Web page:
“Metabolic syndrome” is a term used to describe the simultaneous presence of a number of serious risks for the development of Type two diabetes and various forms of heart disease. Roughly 50 million Americans experience the effects of this disorder. You can help ease or prevent the effects of metabolic syndrome by adopting a healthy eating plan.
Simultaneous risk factors that contribute to a metabolic syndrome diagnosis include excessive levels of fat in or near your abdomen, high blood pressure, excessive blood levels of LDL cholesterol and fatty substances called triglycerides and low blood levels of HDL cholesterol. Additional simultaneous factors include abnormal resistance to the blood sugar-controlling hormone insulin and high blood levels of a substance called C-reactive protein. Out of these problems, the most threatening to your health are probably insulin resistance and abdominal obesity.
General Dietary Guidelines
To combat the effects of metabolic syndrome, you must control your weight. In turn, weight control typically requires controlling your overall food intake and making certain changes in your daily diet. General guidelines for establishing a healthy diet plan include increasing your intake of whole grains, fruit, vegetables and beans; eating only lean meat, fish and poultry; and switching to low-fat or fat-free dairy products. You will also need to reduce your intake of foods including those that contain significant amounts of added sugar, sodium, cholesterol and two forms of fat called saturated fat and trans fat.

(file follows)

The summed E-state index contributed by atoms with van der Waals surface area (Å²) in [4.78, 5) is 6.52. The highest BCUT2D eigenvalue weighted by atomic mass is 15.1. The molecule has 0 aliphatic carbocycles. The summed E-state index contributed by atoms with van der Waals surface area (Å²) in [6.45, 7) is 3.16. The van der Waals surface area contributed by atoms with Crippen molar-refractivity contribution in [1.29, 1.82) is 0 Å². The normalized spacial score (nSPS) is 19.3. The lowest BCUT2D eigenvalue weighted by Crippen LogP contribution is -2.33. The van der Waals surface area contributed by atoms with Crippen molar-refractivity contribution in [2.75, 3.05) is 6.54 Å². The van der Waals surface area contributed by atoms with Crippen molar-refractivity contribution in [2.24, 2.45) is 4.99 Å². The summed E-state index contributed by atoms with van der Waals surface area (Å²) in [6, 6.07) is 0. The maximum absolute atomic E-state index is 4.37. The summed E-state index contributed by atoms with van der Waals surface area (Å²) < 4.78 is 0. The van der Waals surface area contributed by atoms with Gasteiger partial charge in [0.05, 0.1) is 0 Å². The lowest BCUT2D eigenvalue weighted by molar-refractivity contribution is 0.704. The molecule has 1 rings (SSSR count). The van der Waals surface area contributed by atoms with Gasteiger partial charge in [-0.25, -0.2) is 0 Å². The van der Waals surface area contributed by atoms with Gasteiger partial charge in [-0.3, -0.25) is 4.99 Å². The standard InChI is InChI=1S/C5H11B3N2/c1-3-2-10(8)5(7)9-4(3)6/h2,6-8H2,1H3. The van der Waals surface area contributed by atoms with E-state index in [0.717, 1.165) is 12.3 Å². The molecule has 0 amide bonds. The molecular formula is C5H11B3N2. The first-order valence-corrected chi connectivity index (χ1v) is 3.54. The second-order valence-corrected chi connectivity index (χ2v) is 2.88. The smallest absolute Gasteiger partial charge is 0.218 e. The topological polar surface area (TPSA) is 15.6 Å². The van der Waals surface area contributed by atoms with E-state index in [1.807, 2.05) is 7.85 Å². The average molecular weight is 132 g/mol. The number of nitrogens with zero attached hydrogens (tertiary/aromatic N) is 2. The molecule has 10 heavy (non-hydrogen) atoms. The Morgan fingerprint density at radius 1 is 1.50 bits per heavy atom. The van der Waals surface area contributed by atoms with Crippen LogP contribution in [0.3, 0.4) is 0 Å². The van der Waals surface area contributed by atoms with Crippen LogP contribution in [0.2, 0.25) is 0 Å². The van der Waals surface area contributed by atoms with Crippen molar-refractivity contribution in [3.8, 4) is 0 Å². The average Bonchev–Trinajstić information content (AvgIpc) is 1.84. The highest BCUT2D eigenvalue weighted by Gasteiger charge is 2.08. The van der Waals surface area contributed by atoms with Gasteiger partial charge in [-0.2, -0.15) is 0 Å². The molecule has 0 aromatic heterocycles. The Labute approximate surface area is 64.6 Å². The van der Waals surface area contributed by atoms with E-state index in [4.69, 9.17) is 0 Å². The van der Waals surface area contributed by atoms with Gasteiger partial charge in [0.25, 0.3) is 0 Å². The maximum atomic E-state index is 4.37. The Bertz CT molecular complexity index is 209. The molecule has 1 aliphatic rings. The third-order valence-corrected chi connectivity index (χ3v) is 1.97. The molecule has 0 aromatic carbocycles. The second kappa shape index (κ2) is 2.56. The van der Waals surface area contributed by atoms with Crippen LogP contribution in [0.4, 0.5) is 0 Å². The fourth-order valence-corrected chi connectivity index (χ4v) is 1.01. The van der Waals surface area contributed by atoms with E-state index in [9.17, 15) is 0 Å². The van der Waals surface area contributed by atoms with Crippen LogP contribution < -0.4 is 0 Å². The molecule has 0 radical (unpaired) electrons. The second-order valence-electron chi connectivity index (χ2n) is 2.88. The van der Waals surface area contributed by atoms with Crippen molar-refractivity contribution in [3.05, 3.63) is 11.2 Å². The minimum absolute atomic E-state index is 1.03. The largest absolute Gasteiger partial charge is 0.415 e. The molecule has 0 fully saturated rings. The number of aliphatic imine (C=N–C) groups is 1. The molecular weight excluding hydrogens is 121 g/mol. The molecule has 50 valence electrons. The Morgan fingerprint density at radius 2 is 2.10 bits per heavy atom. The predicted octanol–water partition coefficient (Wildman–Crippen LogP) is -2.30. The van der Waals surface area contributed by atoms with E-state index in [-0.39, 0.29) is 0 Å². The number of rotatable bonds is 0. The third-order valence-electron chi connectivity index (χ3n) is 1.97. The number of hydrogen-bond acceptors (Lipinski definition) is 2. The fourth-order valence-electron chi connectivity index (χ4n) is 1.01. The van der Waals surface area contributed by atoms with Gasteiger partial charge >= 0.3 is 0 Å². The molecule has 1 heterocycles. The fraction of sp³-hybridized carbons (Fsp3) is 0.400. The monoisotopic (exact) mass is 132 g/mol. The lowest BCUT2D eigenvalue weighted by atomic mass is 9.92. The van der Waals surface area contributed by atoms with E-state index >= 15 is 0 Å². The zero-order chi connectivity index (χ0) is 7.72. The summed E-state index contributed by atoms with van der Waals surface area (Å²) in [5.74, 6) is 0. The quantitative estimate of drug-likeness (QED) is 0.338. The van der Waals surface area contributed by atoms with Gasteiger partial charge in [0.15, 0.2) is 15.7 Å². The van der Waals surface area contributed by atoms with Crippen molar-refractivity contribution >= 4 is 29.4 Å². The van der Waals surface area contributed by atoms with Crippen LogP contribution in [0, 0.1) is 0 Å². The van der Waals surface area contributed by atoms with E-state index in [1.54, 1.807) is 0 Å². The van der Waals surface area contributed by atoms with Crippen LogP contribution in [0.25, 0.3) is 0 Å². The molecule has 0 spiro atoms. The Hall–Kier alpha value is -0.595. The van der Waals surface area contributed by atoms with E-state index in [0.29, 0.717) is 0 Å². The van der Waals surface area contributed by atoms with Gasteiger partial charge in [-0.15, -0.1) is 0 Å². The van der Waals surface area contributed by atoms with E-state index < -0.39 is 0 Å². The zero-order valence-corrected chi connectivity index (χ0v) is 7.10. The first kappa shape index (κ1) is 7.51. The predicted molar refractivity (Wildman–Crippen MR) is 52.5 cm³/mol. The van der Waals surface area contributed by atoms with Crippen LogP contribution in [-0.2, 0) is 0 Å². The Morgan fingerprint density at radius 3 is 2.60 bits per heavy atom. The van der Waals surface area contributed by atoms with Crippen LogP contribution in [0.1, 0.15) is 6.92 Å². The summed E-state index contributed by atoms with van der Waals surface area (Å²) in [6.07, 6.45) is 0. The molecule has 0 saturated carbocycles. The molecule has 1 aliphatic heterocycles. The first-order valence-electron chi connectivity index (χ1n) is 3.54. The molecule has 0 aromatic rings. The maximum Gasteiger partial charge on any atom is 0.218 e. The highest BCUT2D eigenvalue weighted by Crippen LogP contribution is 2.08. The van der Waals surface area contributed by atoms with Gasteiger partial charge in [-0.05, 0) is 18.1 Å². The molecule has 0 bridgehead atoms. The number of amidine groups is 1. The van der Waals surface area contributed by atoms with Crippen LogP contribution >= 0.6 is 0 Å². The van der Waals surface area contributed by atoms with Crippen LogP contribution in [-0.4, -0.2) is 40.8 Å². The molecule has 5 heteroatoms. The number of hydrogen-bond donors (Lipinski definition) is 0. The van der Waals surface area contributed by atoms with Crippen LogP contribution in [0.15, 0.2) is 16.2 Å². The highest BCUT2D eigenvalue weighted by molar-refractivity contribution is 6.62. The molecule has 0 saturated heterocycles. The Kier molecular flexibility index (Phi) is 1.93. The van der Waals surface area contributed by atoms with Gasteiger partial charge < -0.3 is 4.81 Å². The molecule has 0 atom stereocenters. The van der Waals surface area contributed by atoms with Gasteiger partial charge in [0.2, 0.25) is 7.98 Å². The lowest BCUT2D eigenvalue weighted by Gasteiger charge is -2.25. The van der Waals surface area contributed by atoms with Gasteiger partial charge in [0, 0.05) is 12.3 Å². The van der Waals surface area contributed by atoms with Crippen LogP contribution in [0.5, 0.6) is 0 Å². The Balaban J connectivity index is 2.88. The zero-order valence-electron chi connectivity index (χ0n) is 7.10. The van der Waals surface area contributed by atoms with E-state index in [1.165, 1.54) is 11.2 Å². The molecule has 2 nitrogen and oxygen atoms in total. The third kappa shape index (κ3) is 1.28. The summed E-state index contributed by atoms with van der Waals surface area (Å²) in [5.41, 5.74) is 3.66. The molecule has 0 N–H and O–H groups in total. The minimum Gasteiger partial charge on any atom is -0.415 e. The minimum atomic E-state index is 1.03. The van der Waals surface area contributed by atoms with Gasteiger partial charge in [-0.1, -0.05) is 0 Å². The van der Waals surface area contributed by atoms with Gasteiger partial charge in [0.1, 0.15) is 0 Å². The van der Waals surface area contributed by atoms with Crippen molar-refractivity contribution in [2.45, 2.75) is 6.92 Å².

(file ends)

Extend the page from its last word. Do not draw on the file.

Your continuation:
Foods high in saturated fat include red meat, whole-milk dairy products and skin-on poultry, while foods high in trans fat include processed foods, commercial baked goods, fast food and margarine. In your new diet plan, you can replace these foods with foods that contain healthier substances called monounsaturated and polyunsaturated fats. Common monounsaturated fat foods include avocados, sesame and pumpkin seeds, pecans, almonds and olive, peanut and canola oils. Common polyunsaturated fat foods include fish, walnuts, flaxseeds, canola oil and oils made from flaxseed and soybeans.
Fruits, Vegetables, Grains
You can also promote weight loss by increasing your intake of vegetables, grains and fruits that contain high amounts of a substance called fiber. Fiber helps reduce your food intake by increasing the amount of time it takes to chew your food and making you feel full for extended amounts of time. Common sources of fiber include strawberries, blueberries, tomatoes, pears, apples, cucumbers, carrots, zucchini, celery, seeds, nuts, beans, dried peas, oatmeal and whole-grain cereals and breads.
To increase your chances of sticking to a new diet plan, pick appropriate foods that appeal to you and choose as many different options as possible. Introduce fiber to your diet slowly over time to reduce your chances for unpleasant side effects such as cramping, abnormal gas production or bloating. While it may cost you a certain amount of money, you may gain significant benefits from planning a new diet in association with a doctor or registered nutritionist.
- American Heart Association: Metabolic Syndrome
- National Heart Lung and Blood Institute: How Can Metabolic Syndrome Be Prevented?
- Harvard School of Public Health: The Nutrition Source; Fats and Cholesterol; Out With the Bad, In With the Good
- MayoClinic.com: Dietary Fiber; Essential For a Healthy Diet; November, 2009
- Harvard School of Public Health: Fiber; Start Roughing It!
- Weight-Control Information Network: Weight Loss For Life; January 2009